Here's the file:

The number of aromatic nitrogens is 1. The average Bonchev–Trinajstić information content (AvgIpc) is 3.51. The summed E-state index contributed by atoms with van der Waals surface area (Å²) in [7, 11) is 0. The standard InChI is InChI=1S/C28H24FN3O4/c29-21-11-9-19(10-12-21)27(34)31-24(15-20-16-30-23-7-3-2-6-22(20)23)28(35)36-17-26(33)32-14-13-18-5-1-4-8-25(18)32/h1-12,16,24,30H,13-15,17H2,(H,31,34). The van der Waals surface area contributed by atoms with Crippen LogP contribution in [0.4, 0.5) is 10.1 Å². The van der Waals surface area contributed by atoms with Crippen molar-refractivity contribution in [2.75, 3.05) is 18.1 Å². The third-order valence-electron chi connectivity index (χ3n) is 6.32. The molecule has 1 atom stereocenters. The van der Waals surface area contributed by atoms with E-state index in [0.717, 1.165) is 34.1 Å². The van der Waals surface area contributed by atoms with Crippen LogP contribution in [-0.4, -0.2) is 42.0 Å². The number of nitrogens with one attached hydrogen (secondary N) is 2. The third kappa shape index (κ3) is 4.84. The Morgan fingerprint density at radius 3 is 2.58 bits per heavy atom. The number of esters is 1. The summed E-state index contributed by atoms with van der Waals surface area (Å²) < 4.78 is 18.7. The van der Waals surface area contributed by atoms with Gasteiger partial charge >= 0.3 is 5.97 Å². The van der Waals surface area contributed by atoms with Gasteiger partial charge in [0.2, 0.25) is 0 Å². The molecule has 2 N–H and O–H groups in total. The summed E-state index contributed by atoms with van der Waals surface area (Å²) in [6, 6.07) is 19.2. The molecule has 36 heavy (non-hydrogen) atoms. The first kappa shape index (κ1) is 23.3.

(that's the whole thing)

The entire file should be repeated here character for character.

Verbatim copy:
The number of aromatic nitrogens is 1. The average Bonchev–Trinajstić information content (AvgIpc) is 3.51. The summed E-state index contributed by atoms with van der Waals surface area (Å²) in [7, 11) is 0. The standard InChI is InChI=1S/C28H24FN3O4/c29-21-11-9-19(10-12-21)27(34)31-24(15-20-16-30-23-7-3-2-6-22(20)23)28(35)36-17-26(33)32-14-13-18-5-1-4-8-25(18)32/h1-12,16,24,30H,13-15,17H2,(H,31,34). The van der Waals surface area contributed by atoms with Crippen LogP contribution in [0.4, 0.5) is 10.1 Å². The van der Waals surface area contributed by atoms with Crippen molar-refractivity contribution in [2.75, 3.05) is 18.1 Å². The third-order valence-electron chi connectivity index (χ3n) is 6.32. The molecule has 1 atom stereocenters. The van der Waals surface area contributed by atoms with E-state index in [0.717, 1.165) is 34.1 Å². The van der Waals surface area contributed by atoms with Crippen LogP contribution in [-0.4, -0.2) is 42.0 Å². The number of nitrogens with one attached hydrogen (secondary N) is 2. The third kappa shape index (κ3) is 4.84. The Morgan fingerprint density at radius 3 is 2.58 bits per heavy atom. The number of esters is 1. The summed E-state index contributed by atoms with van der Waals surface area (Å²) < 4.78 is 18.7. The van der Waals surface area contributed by atoms with Gasteiger partial charge >= 0.3 is 5.97 Å². The van der Waals surface area contributed by atoms with Gasteiger partial charge in [0.2, 0.25) is 0 Å². The molecule has 2 N–H and O–H groups in total. The summed E-state index contributed by atoms with van der Waals surface area (Å²) in [6, 6.07) is 19.2. The molecule has 36 heavy (non-hydrogen) atoms. The first kappa shape index (κ1) is 23.3.